Giving Tuesday: where does it hurt most?
Updated: Jan 3, 2019
Most people want to feel that their presence in the world had an impact, or at least made a difference. As we approach #GivingTuesday, my goal isn’t to get you to write a check but, instead, to get you to figure out where you can have influence.
There are many good causes – literacy and poverty for example. As you consider whether or not you can make a difference, I’m going to suggest that the area that triggers the most pain might be the best place to start. My cause found me and, in being really honest, I wanted nothing to do with it. In fact, it was the most painful experience of my life.
As many of you know, my path was unalterably changed when I was eighteen. Desperate to create opportunity for myself, I had moved out of my parent’s house but my dreams were quickly cast aside when I was raped. The trauma of the actual event was painful but it was overwhelming when the crime wasn’t investigated – the police and my family didn’t believe what happened to me, which meant I was forced to deal with it alone.
It took 19 years and a lot of determination to get my case reopened. It was solved in 3 days. The night before the rapist was arrested, I made a vow as I placed my two palms together. If only I can have this, I will spend the rest of my life helping others. I never viewed myself as an advocate, not even then. For too many years, I was the one needing help. I didn’t believe I could have an impact.
Then I stood before the man who took away my innocence and I made another vow, this time to myself: I would be there every time. You picked the wrong woman. He would stay in jail the rest of his life.
It had taken almost two decades for the case to be solved, which generated interest from the media. They called and asked if I would go public with the details. In answering the question of whether I could help, I said yes - a lot. It started small. Whenever asked to speak about being raped, I agreed to put my name and face to a crime we would rather keep in the dark. A couple things happened: not only did it change my life but it changed the lives of many. Speaking about it lessened its power over me and then 48 Hours called and asked to do a profile on my case … and I said yes again.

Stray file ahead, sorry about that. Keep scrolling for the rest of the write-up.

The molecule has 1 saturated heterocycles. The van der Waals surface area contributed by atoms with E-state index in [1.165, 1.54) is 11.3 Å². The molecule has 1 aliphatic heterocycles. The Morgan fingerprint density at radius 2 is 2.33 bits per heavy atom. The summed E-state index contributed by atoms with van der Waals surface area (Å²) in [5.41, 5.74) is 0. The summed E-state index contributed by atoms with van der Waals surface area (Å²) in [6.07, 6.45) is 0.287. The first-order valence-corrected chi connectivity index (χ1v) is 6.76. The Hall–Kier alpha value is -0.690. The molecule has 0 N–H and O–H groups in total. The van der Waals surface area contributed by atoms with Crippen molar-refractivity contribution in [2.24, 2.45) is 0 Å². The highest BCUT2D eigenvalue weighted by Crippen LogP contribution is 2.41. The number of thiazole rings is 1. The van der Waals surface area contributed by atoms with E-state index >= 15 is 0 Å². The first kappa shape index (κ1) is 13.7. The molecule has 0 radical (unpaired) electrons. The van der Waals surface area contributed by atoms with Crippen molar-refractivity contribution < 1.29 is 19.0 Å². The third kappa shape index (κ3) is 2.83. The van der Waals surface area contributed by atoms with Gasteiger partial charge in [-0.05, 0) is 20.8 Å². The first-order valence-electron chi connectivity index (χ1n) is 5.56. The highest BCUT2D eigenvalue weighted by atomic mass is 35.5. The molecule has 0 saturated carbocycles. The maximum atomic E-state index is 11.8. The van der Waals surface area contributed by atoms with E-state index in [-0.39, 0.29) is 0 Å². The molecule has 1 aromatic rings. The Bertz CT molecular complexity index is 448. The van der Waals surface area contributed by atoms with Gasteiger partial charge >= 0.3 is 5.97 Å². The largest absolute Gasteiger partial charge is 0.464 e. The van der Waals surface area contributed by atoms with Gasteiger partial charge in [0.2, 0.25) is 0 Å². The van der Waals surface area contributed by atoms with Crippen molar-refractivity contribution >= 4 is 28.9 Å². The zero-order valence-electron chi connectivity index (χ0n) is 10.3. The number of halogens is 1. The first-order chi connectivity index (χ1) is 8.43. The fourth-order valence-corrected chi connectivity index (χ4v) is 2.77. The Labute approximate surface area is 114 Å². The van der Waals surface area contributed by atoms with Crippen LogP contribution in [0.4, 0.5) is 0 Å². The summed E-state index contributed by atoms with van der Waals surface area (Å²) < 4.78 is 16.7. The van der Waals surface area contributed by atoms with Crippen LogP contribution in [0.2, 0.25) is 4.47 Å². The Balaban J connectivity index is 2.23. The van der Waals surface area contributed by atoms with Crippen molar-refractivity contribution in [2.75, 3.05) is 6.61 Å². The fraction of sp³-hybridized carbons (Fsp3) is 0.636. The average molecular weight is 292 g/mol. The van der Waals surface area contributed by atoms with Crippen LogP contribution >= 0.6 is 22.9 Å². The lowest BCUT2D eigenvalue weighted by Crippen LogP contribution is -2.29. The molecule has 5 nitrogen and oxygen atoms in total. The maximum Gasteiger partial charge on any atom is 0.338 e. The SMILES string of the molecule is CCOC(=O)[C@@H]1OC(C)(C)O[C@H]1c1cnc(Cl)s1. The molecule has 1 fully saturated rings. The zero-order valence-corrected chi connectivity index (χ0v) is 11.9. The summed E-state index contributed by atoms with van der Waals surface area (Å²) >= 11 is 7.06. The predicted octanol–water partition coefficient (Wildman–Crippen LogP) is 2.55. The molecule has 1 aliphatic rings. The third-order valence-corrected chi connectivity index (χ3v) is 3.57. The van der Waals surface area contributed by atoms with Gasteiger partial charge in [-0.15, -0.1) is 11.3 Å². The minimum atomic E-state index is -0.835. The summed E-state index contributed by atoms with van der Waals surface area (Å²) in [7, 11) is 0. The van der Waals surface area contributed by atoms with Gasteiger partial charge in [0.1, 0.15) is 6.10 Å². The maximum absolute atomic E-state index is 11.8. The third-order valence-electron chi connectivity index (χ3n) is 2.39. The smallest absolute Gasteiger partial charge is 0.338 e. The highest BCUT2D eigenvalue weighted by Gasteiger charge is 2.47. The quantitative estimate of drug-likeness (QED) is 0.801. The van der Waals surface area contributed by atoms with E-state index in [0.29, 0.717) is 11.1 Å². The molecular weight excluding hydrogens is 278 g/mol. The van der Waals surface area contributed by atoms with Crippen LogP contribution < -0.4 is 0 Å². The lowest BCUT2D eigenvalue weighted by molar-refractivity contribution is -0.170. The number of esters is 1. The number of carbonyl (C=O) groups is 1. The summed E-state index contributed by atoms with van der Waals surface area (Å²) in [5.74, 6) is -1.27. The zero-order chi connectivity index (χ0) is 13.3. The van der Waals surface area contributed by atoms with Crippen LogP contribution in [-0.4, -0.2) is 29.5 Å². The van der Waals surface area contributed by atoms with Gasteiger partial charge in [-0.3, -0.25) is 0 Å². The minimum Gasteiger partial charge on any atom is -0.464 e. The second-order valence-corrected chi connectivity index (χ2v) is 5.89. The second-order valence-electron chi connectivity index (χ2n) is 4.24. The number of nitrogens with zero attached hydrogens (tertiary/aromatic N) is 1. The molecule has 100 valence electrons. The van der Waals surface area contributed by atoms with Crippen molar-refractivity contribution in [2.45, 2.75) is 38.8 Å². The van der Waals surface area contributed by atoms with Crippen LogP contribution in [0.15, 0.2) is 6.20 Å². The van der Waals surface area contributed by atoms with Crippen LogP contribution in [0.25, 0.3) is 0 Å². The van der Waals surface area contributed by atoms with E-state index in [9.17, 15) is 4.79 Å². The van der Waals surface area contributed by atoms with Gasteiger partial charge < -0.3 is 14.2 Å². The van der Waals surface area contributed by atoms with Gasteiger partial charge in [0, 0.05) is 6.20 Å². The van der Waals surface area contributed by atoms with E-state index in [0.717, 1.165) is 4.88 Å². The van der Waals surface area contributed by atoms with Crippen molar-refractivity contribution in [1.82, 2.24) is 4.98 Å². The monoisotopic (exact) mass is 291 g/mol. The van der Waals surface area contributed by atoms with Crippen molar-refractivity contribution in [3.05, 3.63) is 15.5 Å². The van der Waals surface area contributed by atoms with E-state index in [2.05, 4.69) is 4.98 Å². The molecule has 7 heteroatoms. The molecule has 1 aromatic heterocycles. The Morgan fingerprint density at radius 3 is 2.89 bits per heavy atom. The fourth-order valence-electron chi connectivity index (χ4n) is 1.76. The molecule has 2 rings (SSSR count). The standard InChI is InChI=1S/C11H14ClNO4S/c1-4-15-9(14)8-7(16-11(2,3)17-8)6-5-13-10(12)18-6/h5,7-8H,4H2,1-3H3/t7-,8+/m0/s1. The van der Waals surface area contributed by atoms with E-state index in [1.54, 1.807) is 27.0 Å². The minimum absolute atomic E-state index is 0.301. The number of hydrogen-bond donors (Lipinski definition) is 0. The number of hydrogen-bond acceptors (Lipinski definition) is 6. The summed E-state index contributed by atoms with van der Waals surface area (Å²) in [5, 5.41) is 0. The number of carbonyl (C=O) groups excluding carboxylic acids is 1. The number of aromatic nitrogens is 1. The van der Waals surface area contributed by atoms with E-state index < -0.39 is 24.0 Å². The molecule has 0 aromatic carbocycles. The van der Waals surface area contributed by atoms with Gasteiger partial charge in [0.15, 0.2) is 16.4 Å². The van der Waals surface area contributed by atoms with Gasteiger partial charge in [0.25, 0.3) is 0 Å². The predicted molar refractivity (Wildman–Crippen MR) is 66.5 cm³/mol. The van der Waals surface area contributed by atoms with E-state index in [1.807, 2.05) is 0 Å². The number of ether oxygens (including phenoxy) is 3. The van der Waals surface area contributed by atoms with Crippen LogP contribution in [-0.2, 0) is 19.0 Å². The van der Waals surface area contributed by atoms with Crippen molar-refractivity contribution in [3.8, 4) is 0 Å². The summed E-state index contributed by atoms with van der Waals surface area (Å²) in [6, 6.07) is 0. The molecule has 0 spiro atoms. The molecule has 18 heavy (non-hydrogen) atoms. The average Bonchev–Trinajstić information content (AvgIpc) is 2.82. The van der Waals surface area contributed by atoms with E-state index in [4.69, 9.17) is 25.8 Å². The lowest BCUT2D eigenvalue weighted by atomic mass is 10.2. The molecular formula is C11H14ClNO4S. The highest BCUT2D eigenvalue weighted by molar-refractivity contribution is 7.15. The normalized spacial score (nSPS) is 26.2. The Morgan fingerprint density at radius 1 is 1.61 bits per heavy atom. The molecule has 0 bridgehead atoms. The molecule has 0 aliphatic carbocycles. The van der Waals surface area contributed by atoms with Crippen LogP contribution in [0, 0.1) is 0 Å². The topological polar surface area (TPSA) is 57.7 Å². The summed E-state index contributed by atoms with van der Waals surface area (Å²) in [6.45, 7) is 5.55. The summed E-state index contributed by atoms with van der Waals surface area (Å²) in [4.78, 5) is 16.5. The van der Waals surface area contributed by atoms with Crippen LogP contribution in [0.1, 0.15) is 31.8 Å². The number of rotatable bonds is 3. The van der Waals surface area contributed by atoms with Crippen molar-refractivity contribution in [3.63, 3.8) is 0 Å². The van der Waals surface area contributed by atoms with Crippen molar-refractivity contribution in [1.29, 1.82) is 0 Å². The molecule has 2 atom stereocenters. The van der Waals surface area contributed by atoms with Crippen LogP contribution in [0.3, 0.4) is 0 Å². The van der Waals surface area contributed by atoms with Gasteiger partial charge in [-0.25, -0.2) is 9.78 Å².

Five years later, that show was the crucial link in getting numerous other cases solved. A detective in Baltimore County had been working on several rapes with matching DNA but had no suspect. Her husband, a detective in Baltimore City, watched the 48 Hours show as part of his training …then he realized there were similarities in the profiles she was working on and what he had seen on the show. He suggested she watch the show. She did and, after requesting the DNA, got a match.
Paul and I were driving through the Black Hills of South Dakota, just after visiting Mount Rushmore with our children, when the call came in that the cases were going to trial. I had personally convinced two of the women, who wanted to forget it ever happened, to travel back to Baltimore for their day in court, and I would be there too. I stood before all the women who were about to face the man who changed their lives forever… and I told them what to expect. I hugged each of them after they read their statement. So few women, or men, get this kind of justice and I stood in awe of their bravery as they confronted their most intimate fears.
As you consider which organization to support tomorrow, or whether or not to write a check, what has happened in your life that inspires you to make a difference? Can you go to the deepest, scariest place inside you and start there?
No matter how small, or big, just get involved … and improve your world!